Ecosystem resistance in the face of climate change: a case study from the freshwater marshes of the Florida Everglades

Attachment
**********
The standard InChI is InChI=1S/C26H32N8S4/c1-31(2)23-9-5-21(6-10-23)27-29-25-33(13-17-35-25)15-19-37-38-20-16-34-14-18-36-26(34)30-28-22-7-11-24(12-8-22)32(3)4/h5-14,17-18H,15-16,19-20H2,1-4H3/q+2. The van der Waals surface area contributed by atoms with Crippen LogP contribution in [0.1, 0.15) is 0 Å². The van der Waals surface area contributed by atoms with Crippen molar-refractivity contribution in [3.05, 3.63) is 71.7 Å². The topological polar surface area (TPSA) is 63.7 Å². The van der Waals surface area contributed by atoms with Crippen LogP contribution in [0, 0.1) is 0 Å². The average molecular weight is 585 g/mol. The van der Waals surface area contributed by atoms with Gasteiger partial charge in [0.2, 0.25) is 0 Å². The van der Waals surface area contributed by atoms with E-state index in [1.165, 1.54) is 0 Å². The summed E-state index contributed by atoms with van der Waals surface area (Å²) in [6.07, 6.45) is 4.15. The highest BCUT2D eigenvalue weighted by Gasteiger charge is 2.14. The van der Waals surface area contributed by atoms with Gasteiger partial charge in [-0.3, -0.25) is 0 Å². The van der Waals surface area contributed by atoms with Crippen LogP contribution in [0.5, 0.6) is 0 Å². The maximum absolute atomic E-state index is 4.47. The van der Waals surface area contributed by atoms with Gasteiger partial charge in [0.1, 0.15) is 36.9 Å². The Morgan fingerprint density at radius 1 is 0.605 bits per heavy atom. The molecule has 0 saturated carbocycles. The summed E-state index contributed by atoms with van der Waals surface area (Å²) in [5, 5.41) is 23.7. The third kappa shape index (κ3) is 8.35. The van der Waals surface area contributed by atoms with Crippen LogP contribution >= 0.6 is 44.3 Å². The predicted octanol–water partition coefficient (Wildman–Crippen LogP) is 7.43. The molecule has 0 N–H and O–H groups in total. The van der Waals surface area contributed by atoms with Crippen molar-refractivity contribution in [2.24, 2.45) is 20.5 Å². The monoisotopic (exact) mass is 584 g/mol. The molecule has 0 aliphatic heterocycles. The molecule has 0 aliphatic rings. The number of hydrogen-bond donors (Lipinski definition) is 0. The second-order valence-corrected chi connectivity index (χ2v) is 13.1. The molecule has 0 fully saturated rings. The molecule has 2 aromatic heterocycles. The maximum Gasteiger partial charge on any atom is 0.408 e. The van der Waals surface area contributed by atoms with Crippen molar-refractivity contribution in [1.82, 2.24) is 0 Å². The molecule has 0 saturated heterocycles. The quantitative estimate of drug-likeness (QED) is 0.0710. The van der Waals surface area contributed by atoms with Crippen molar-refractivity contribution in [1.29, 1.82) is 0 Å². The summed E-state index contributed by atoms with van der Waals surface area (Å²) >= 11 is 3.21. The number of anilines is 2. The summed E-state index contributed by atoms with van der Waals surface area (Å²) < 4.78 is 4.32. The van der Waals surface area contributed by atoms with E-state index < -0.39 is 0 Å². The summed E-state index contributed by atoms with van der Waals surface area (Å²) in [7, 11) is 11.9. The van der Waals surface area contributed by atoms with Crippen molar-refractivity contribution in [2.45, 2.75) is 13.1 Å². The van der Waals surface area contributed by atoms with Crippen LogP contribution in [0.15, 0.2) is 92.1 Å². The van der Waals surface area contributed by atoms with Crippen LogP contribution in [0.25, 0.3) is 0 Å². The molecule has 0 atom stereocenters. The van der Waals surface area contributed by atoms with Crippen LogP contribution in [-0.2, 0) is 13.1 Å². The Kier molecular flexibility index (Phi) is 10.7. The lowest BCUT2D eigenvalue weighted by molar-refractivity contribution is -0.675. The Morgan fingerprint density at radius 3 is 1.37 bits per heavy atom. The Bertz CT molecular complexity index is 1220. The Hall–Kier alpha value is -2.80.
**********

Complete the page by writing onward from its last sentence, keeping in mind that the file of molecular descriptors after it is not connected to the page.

Shaped by the hydrology of the Kissimmee-Okeechobee-Everglades watershed, the Florida Everglades is composed of a conglomerate of wetland ecosystems that have varying capacities to sequester and store carbon. Hydrology, which is a product of the region's precipitation and temperature patterns combined with water management policy, drives community composition and productivity. As shifts in both precipitation and air temperature are expected over the next 100 years as a consequence of climate change, CO2 dynamics in the greater Everglades are expected to change. To reduce uncertainties associated with climate change and to explore how projected changes in atmospheric CO2 concentration and climate can alter current CO2 exchange rates in Everglades freshwater marsh ecosystems, we simulated fluxes of carbon among the atmosphere, vegetation, and soil using the DAYCENT model. We explored the effects of low, moderate, and high scenarios for atmospheric CO2 (550, 850, and 950 ppm), mean annual air temperature (+1, +2.5, and +4.2 degrees C) and precipitation (-2, +7, and +14%), as predicted by the IPCC for the year 2100 for the region, on CO2 exchange rates in short- and long-hydroperiod wetland ecosystems. Under 100 years of current climate and atmospheric CO2 concentration, Everglades freshwater marsh ecosystems were estimated to be CO2-neutral. As atmospheric CO2 concentration increased and under climate change projections, there were slight shifts in the start and length of the wet season (-1 to +7 days) and a small enhancement in the sink capacity (by -169 to -573 g C m(-2) century(-1)) occurred at both short- and long-hydroperiod ecosystems compared to CO2 dynamics under the current climate regime. Over 100 years, rising temperatures increased net CO2 exchange rates (+1 to 13 g C m(-2) century(-1)) and shifts in precipitation patterns altered cumulative net carbon uptake by +13 to -46 g C m(-2) century(-1). While changes in ecosystem structure, species composition, and disturbance regimes were beyond the scope of this research, results do indicate that climate change will produce small changes in CO2 dynamics in Everglades freshwater marsh ecosystems and suggest that the hydrologic regime and oligotrophic conditions of Everglades freshwater marshes lowers the ecosystem sensitivity to climate change.